In a study reported in the Journal of Clinical Oncology, Squifflet et al found that pathologic complete response (pCR) was a weak surrogate for event-free and overall survival in neoadjuvant trials of anti-HER2 therapy in patients with HER2-positive early breast cancer.
In the study, individual-patient data were obtained from randomized trials of neoadjuvant therapy including anti-HER2 therapy that enrolled at least 100 patients; had data for pCR, event-free survival, and overall survival; and had a median follow-up of at least 3 years. The patient-level association between pCR (defined as ypT0/Tis ypN0) and both outcomes were quantified using odds ratios, with odds ratios of > 1.0 indicating a benefit from achieving pCR. Trial-level associations were assessed using R2, with values of > 0.75 indicating a strong association.
A total of 11 trials were included in the analysis, comprised of 3,980 patients with a median follow-up of 62 months.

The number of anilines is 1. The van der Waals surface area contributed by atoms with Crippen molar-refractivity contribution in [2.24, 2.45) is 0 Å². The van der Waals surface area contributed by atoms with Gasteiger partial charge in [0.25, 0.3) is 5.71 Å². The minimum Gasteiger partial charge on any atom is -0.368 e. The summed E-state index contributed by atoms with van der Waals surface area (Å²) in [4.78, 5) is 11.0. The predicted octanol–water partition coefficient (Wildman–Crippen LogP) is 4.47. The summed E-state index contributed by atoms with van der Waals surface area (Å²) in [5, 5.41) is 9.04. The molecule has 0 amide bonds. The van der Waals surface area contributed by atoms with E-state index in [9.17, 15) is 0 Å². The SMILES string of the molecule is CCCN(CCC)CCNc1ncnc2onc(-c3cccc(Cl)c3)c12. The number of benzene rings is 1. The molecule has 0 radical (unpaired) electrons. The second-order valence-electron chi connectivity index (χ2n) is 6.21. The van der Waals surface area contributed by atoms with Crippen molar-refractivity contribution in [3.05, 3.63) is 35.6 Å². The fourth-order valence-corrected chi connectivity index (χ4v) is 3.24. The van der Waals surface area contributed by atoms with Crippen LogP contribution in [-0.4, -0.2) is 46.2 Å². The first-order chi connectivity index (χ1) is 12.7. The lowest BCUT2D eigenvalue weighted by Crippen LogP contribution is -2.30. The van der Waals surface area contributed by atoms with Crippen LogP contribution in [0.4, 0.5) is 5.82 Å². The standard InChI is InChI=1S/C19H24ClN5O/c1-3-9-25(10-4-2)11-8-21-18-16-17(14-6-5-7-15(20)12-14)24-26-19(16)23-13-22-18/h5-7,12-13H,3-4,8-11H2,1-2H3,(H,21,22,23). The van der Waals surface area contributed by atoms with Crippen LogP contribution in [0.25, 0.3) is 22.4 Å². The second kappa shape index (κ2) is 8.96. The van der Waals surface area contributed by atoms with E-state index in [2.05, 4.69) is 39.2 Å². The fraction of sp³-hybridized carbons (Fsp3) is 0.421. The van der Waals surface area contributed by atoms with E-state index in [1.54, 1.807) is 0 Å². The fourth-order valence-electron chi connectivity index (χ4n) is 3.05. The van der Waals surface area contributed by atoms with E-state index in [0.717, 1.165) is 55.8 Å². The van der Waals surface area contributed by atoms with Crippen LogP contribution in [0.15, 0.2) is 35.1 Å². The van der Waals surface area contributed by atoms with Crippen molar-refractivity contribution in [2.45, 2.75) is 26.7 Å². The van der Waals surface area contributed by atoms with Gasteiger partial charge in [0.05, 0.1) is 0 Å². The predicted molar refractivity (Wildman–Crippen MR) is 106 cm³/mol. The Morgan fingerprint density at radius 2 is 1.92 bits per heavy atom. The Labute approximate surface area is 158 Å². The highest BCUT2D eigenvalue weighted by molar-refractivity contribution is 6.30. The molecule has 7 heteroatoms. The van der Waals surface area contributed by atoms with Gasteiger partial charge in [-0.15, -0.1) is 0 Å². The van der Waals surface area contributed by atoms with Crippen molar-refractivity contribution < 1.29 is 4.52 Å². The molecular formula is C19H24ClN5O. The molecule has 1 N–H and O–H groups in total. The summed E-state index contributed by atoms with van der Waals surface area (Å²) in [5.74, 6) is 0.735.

For patients with vs without pCR, hazard ratios were 0.42 (95% confidence interval [CI] = 0.36–0.49, P < .001) for event-free survival and 0.34 (95% CI = 0.27–0.43, P < .001) for overall survival. Strong patient-level associations of pCR with event-free survival (odds ratio [OR] = 2.64, 95% CI = 2.20–3.07) and overall survival (OR = 3.15, 95% CI = 2.38–3.91) were observed.
Weak trial-level associations of pCR with event-free survival (unadjusted R2 = 0.23, 95% CI = 0.0–0.66) and overall survival (unadjusted R2 = 0.02, 95% CI = 0.0–0.17) were observed.
Qualitatively similar results were obtained in analyses grouping trials according to different clinical questions, including only patients with hormone receptor–negative disease, and using a more stringent definition of pCR (ypT0 ypN0).
The investigators concluded, “Although pCR may be useful for patient management, it cannot be considered as a surrogate for event-free survival or overall survival in neoadjuvant trials of HER2-positive, operable breast cancer.”
Everardo D. Saad, MD, of the International Drug Development Institute, Louvain-la-Neuve, Belgium, is the corresponding author for the Journal of Clinical Oncology article.
Disclosure: The study was supported by the German Breast Group. For full disclosures of the study authors, visit ascopubs.org.The content in this post has not been reviewed by the American Society of Clinical Oncology, Inc. (ASCO®) and does not necessarily reflect the ideas and opinions of ASCO®.